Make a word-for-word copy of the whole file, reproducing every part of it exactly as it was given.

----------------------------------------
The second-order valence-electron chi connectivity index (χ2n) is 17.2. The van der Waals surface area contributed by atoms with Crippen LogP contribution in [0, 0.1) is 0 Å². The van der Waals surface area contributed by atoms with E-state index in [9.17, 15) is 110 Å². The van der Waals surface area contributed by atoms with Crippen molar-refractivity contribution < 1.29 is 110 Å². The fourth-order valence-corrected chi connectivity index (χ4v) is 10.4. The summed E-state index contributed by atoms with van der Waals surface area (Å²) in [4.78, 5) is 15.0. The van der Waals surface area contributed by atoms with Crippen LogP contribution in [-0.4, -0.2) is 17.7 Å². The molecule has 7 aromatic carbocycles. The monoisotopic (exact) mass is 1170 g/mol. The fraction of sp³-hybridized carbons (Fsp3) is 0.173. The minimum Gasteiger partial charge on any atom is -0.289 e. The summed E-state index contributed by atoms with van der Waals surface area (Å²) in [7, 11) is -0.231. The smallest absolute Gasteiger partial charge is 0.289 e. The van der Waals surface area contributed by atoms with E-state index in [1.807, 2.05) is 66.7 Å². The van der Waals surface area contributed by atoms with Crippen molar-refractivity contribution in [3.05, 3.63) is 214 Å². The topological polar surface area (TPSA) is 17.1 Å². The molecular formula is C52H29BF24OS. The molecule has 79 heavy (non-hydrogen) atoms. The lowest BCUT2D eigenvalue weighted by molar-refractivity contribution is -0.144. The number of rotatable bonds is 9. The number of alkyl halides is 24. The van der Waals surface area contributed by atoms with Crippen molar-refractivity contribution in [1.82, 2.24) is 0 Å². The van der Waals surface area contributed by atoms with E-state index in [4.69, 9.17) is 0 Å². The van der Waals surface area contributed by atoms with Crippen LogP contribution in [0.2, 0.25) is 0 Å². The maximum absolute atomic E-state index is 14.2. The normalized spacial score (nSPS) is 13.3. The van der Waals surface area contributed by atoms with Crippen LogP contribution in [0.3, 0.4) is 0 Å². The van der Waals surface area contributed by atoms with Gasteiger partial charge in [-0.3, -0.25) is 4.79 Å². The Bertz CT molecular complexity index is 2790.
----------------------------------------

The second-order valence-electron chi connectivity index (χ2n) is 17.2. The van der Waals surface area contributed by atoms with Crippen LogP contribution in [0, 0.1) is 0 Å². The van der Waals surface area contributed by atoms with E-state index in [9.17, 15) is 110 Å². The van der Waals surface area contributed by atoms with Crippen molar-refractivity contribution < 1.29 is 110 Å². The fourth-order valence-corrected chi connectivity index (χ4v) is 10.4. The summed E-state index contributed by atoms with van der Waals surface area (Å²) in [4.78, 5) is 15.0. The van der Waals surface area contributed by atoms with Crippen LogP contribution in [-0.4, -0.2) is 17.7 Å². The molecule has 7 aromatic carbocycles. The monoisotopic (exact) mass is 1170 g/mol. The fraction of sp³-hybridized carbons (Fsp3) is 0.173. The minimum Gasteiger partial charge on any atom is -0.289 e. The summed E-state index contributed by atoms with van der Waals surface area (Å²) in [7, 11) is -0.231. The smallest absolute Gasteiger partial charge is 0.289 e. The van der Waals surface area contributed by atoms with E-state index in [1.807, 2.05) is 66.7 Å². The van der Waals surface area contributed by atoms with Crippen molar-refractivity contribution in [3.05, 3.63) is 214 Å². The topological polar surface area (TPSA) is 17.1 Å². The molecular formula is C52H29BF24OS. The molecule has 79 heavy (non-hydrogen) atoms. The lowest BCUT2D eigenvalue weighted by molar-refractivity contribution is -0.144. The number of rotatable bonds is 9. The number of alkyl halides is 24. The van der Waals surface area contributed by atoms with Crippen molar-refractivity contribution in [1.82, 2.24) is 0 Å². The van der Waals surface area contributed by atoms with E-state index in [4.69, 9.17) is 0 Å². The van der Waals surface area contributed by atoms with Crippen LogP contribution in [0.2, 0.25) is 0 Å². The maximum absolute atomic E-state index is 14.2. The normalized spacial score (nSPS) is 13.3. The van der Waals surface area contributed by atoms with Crippen LogP contribution in [0.3, 0.4) is 0 Å². The van der Waals surface area contributed by atoms with Gasteiger partial charge in [-0.3, -0.25) is 4.79 Å². The Bertz CT molecular complexity index is 2790.